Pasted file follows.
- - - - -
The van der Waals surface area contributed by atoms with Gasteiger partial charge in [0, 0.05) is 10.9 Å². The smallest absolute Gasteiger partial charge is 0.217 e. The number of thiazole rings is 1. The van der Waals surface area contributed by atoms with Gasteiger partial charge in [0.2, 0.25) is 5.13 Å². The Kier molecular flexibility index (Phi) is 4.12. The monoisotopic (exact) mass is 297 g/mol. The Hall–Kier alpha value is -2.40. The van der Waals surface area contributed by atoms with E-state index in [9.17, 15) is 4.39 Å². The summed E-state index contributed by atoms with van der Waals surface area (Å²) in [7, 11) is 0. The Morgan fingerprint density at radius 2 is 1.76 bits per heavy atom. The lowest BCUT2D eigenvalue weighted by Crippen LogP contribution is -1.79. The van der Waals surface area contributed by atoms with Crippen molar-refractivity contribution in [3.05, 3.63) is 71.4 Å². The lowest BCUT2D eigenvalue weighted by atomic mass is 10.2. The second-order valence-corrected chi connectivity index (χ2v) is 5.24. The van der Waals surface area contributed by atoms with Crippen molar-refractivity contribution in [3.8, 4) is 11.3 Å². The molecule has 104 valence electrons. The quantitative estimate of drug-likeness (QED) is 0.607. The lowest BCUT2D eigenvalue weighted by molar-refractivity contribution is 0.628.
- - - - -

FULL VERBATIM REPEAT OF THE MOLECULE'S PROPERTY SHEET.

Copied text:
The van der Waals surface area contributed by atoms with Gasteiger partial charge in [0, 0.05) is 10.9 Å². The smallest absolute Gasteiger partial charge is 0.217 e. The number of thiazole rings is 1. The van der Waals surface area contributed by atoms with Gasteiger partial charge in [0.2, 0.25) is 5.13 Å². The Kier molecular flexibility index (Phi) is 4.12. The monoisotopic (exact) mass is 297 g/mol. The Hall–Kier alpha value is -2.40. The van der Waals surface area contributed by atoms with E-state index in [9.17, 15) is 4.39 Å². The summed E-state index contributed by atoms with van der Waals surface area (Å²) in [7, 11) is 0. The Morgan fingerprint density at radius 2 is 1.76 bits per heavy atom. The lowest BCUT2D eigenvalue weighted by Crippen LogP contribution is -1.79. The van der Waals surface area contributed by atoms with Crippen molar-refractivity contribution in [3.05, 3.63) is 71.4 Å². The lowest BCUT2D eigenvalue weighted by atomic mass is 10.2. The second-order valence-corrected chi connectivity index (χ2v) is 5.24. The van der Waals surface area contributed by atoms with Crippen molar-refractivity contribution in [3.8, 4) is 11.3 Å². The molecule has 104 valence electrons. The quantitative estimate of drug-likeness (QED) is 0.607. The lowest BCUT2D eigenvalue weighted by molar-refractivity contribution is 0.628.